LET’S TALK ABOUT WEIGHT LOSS!
It’s one of the biggest industries in the world! There is a never ending stream of weight loss books, magazine articles, diet aids and propaganda. It’s not a stream, it’s actually a tidal wave. I’ve seen just about every claim that has been made: eat more of X, eat less of X, eat more of Y, eat less of Y, any diet will make you gain weight, fat is beautiful anyway (it isn’t, it’s unhealthy), and so on.
It’s a jungle of predatory lions trying to get at your money.
People with whacky opinions have found they can make a fortune out of this desperate market; they write books; they pretend expertise. If you’re a sucker for it, then there is not much we can do to protect you.
However, there are one or two guiding principles, based on decades of experience that will help you to choose. We are not trying to sell you anything, so at least it is unbiased opinion.
First, the ultimate weight loss plan is eat less! It sounds simple but it’s amazing how many people, if they are honest, are searching for ways to lose weight without giving up their guzzling addictions.
Eat less does not mean be a supermodel and quit food. Less can mean just cut down by 10%. Look, if your weight is a steady six stones over the ideal, you only need to reduce your intake by 10% and it will start to fall. Logical? If you are on a maintenance food intake, yes, it’s logical.
If you are gaining steadily, however, you may need to cut down more than that. One of the simplest regimes I know is cut out one meal a day and eat only two thirds of the portions you normally eat.
The second vital fact you need to know is that carbohydrate makes you hungry. The famous “RAF Diet” of the forties was just a low-carbo plan. The famous Scarsdale diet was also a low-carb and worked wonderfully well. People were not hungry!
Nowadays Atkins is the big name in low carbo eating.
It happens that carbohydrate (flour, starch, sugar etc) is highly addictive. For decades the orthodox medical profession has been telling people to eat carbohydrate. That’s got them all hooked on sugar drinks, cookies, tortillas, pizza and the like.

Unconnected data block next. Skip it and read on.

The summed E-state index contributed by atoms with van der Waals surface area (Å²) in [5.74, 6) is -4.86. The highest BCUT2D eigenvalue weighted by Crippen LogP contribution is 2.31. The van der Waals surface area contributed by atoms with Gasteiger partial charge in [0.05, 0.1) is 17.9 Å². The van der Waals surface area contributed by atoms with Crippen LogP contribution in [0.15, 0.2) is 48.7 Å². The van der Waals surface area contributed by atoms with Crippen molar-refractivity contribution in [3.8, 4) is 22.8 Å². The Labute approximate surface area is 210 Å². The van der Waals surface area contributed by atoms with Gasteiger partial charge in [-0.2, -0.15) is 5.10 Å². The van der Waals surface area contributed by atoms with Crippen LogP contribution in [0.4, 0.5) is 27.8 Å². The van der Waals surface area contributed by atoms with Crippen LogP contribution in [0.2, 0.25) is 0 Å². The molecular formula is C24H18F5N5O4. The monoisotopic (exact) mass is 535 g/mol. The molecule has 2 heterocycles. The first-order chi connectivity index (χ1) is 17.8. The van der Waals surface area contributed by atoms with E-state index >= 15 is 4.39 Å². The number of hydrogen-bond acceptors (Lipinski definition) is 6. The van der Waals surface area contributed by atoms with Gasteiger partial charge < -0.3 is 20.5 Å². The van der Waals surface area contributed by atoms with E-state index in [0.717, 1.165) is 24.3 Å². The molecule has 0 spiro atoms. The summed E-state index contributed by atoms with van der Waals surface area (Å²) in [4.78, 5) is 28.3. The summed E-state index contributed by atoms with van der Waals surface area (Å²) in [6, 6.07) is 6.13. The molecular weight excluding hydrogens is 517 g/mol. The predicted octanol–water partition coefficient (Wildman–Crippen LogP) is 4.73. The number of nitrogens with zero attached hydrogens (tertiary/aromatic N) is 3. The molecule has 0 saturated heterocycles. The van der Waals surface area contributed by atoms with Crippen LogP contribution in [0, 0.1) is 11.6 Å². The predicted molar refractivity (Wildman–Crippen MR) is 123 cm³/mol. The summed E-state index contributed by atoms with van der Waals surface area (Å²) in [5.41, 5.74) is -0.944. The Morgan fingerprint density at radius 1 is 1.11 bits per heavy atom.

The result is an epidemic of obesity. It’s advice that kills! Recently, Atkins was proved right. I think the shock of the medical profession beginning to come around killed the poor guy!
Thirdly, nobody needs a schlock product, berries, pills or anything else to lose weight (especially beware of those with Chinese Ma Huang, or ephedrine in them, it’s an amphetamine-like substances and will send you spinning). I’ve seen lot of these over the years and studied them.
They all come down to this: take our *product*, follow this eating plan in the “handy guide” and you are guaranteed to lose weight. It’s perfectly obvious that if you just followed the eating plan and threw away the *product*, you’d lose weight anyway.
To me, this is fraud under the guise of pseudo-science. Where glob and goo products might help is in creating the sense of being on a plan. A reminder you should not be doing what you always do at mealtimes. But it’s an expensive way to buy your determination of mind!
Finally, the question of exercise. It has been said that a slice of pizza is about equivalent to an hour of hard tennis. It’s easier to give up the pizza than sweat away like that! It’s true to a degree.
But after following that line for years with my patients I have gradually come to realize the true value of exercise.
It isn’t for working off calories at all. It’s about feeling good (endorphins perhaps), boosting the immune system (a New England Journal of Medicine study showed that exercise boosts white cells in the peripheral blood), keeping up cardiac efficiency, reducing stress, staying supple and youthful, rhythm and a host of other health factors that can’t be tabulated as just calories.
So, putting the two sides together, one can say that you can eat a bit more liberally if you exercise regularly and, if you want to stay young and feel good, make sure you do between 20- 30 minutes of some exercise, at least 3 times a week. You don’t have to be a gym junkie.